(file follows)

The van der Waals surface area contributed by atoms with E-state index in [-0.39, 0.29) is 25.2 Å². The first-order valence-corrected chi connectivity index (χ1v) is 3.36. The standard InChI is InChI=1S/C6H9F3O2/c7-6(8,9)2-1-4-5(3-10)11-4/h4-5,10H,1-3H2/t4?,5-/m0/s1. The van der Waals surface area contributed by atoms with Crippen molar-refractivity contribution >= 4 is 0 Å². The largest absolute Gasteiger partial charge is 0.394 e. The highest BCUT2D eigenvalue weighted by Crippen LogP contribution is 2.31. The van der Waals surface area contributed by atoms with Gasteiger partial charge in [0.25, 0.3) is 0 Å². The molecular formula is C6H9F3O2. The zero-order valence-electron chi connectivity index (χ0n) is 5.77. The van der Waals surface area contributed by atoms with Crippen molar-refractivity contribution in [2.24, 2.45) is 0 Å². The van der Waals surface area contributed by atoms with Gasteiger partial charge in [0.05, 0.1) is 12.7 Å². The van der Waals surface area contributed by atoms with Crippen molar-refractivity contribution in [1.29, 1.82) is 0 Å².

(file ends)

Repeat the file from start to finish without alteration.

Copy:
The van der Waals surface area contributed by atoms with E-state index in [-0.39, 0.29) is 25.2 Å². The first-order valence-corrected chi connectivity index (χ1v) is 3.36. The standard InChI is InChI=1S/C6H9F3O2/c7-6(8,9)2-1-4-5(3-10)11-4/h4-5,10H,1-3H2/t4?,5-/m0/s1. The van der Waals surface area contributed by atoms with Crippen molar-refractivity contribution >= 4 is 0 Å². The largest absolute Gasteiger partial charge is 0.394 e. The highest BCUT2D eigenvalue weighted by Crippen LogP contribution is 2.31. The van der Waals surface area contributed by atoms with Gasteiger partial charge in [0.25, 0.3) is 0 Å². The molecular formula is C6H9F3O2. The zero-order valence-electron chi connectivity index (χ0n) is 5.77. The van der Waals surface area contributed by atoms with Crippen molar-refractivity contribution in [2.24, 2.45) is 0 Å². The van der Waals surface area contributed by atoms with Gasteiger partial charge in [0.05, 0.1) is 12.7 Å². The van der Waals surface area contributed by atoms with Crippen molar-refractivity contribution in [1.29, 1.82) is 0 Å².